Republicans were focused on sharper deficit reduction and starkly less government than Democrats wanted and were proposing to lower income tax rates while erasing many unspecified tax breaks. Obama and Democrats were ready to boost taxes on families making above $250,000 and on oil and gas companies, add spending for roads and schools and cull more modest savings from domestic programs.

"They're choosing the next election over the next generation," Ryan said, deriding Democrats' plans as far too timid. He added, "If we don't tackle these fiscal problems soon, they're going to tackle us as a country."

Democrats said they, too, were eager to stanch deficits that now exceed $1 trillion annually. But they said it needed to be done in a more balanced way, with rich and poor alike sharing the load.

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'Things just don't matter': Friends, fellow pilots baffled by JetBlue captain's unraveling

RICHMOND HILL, Ga. (AP) -- No one recalls JetBlue Airways captain Clayton Osbon coming unhinged before. Not the airline that let him fly for 12 years, the neighbors in his secluded waterfront community or the friends he tried selling weight-loss shakes to on the side.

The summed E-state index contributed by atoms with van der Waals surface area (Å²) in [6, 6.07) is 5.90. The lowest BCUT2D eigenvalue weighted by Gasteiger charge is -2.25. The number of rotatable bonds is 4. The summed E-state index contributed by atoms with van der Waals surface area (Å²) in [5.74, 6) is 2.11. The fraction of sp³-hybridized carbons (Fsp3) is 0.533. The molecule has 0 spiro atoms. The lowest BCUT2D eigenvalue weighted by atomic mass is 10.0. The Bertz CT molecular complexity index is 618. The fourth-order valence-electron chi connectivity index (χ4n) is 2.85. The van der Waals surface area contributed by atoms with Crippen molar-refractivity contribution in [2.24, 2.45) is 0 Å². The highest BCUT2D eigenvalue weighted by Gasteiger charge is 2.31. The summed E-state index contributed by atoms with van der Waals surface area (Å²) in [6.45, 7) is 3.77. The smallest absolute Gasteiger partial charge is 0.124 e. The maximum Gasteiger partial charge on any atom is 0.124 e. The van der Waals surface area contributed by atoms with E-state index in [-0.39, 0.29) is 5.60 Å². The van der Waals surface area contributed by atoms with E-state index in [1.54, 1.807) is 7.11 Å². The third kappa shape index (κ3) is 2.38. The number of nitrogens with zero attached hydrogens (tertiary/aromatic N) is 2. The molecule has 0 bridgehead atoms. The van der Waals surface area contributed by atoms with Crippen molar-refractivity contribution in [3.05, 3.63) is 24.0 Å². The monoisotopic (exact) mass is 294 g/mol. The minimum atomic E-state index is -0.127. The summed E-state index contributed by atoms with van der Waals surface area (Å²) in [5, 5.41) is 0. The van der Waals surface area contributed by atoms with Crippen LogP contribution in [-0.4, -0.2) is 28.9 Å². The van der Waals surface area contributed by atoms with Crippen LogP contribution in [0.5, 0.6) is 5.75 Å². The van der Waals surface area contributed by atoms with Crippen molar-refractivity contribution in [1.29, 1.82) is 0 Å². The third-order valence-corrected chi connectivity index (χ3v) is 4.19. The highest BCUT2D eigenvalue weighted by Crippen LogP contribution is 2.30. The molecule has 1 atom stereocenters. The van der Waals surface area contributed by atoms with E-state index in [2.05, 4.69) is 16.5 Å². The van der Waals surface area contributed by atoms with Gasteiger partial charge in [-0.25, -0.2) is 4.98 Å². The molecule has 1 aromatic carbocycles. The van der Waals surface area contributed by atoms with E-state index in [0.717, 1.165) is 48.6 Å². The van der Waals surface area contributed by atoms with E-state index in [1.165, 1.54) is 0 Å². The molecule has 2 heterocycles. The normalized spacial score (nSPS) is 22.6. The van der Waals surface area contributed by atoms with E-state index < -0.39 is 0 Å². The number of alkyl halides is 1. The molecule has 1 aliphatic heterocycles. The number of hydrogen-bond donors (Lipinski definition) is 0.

Now federal prosecutors have charged Osbon following his bizarre unraveling aboard Flight 191 to Las Vegas, describing in court records a midair breakdown they say began with cockpit ramblings about religion and ended with passengers wrestling him to the cabin floor.

Witness accounts of Osbon telling his co-pilot "things just don't matter" and sprinting down the center aisle -- yelling jumbled remarks about Sept. 11 and Iran -- baffled longtime friends and fellow pilots who said they couldn't remember previous health or mental problems.

Osbon, 49, was instead described as an affable aviator who took his private plane for joyrides in his spare time, shied from talking politics and hosted Super Bowl parties. His father was also a pilot who died in a 1995 plane crash while on a sunken treasure hunt, according to a Wisconsin newspaper in the town where his family lived.

"I can't say whether it's shock or disbelief," said Justin Ates, a corporate jet pilot and friend who also lives in Richmond Hill. "It's hard to describe what you feel when you see something that's completely 100 percent out of character."

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Race is complicated for neighborhood watch shooter, described as 'Spanish speaking minority'